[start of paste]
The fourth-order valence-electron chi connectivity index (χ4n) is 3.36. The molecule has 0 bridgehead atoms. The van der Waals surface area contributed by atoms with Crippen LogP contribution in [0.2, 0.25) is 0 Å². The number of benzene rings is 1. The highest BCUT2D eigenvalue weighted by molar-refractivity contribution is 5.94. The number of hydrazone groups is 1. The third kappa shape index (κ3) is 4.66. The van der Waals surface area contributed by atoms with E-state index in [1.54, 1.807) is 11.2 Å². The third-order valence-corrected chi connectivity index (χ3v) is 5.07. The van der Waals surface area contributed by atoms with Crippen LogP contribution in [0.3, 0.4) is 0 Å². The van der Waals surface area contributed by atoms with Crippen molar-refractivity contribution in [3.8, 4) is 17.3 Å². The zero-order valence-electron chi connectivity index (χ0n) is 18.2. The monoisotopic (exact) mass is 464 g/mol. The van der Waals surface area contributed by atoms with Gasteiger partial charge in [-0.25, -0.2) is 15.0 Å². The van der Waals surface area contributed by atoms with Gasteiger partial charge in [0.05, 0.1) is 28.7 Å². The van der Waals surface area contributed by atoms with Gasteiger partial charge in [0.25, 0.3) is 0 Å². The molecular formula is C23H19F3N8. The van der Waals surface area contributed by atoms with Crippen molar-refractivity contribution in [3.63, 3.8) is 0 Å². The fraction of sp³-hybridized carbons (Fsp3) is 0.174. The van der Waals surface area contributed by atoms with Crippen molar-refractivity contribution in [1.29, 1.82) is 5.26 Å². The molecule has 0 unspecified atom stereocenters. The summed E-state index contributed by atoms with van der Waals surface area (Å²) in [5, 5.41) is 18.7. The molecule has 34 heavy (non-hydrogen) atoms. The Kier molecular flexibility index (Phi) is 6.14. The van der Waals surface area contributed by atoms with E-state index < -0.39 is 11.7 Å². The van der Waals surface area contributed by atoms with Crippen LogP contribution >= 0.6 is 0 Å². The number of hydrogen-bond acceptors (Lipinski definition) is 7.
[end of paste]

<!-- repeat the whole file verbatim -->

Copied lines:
The fourth-order valence-electron chi connectivity index (χ4n) is 3.36. The molecule has 0 bridgehead atoms. The van der Waals surface area contributed by atoms with Crippen LogP contribution in [0.2, 0.25) is 0 Å². The number of benzene rings is 1. The highest BCUT2D eigenvalue weighted by molar-refractivity contribution is 5.94. The number of hydrazone groups is 1. The third kappa shape index (κ3) is 4.66. The van der Waals surface area contributed by atoms with E-state index in [1.54, 1.807) is 11.2 Å². The third-order valence-corrected chi connectivity index (χ3v) is 5.07. The van der Waals surface area contributed by atoms with Crippen LogP contribution in [0.3, 0.4) is 0 Å². The van der Waals surface area contributed by atoms with Crippen molar-refractivity contribution in [3.8, 4) is 17.3 Å². The zero-order valence-electron chi connectivity index (χ0n) is 18.2. The monoisotopic (exact) mass is 464 g/mol. The van der Waals surface area contributed by atoms with Gasteiger partial charge in [-0.25, -0.2) is 15.0 Å². The van der Waals surface area contributed by atoms with Gasteiger partial charge in [0.05, 0.1) is 28.7 Å². The van der Waals surface area contributed by atoms with Gasteiger partial charge in [0.25, 0.3) is 0 Å². The molecular formula is C23H19F3N8. The van der Waals surface area contributed by atoms with Crippen molar-refractivity contribution in [3.63, 3.8) is 0 Å². The fraction of sp³-hybridized carbons (Fsp3) is 0.174. The van der Waals surface area contributed by atoms with Crippen molar-refractivity contribution in [1.29, 1.82) is 5.26 Å². The molecule has 0 unspecified atom stereocenters. The summed E-state index contributed by atoms with van der Waals surface area (Å²) in [5, 5.41) is 18.7. The molecule has 34 heavy (non-hydrogen) atoms. The Kier molecular flexibility index (Phi) is 6.14. The van der Waals surface area contributed by atoms with E-state index < -0.39 is 11.7 Å². The van der Waals surface area contributed by atoms with Crippen LogP contribution >= 0.6 is 0 Å². The number of hydrogen-bond acceptors (Lipinski definition) is 7.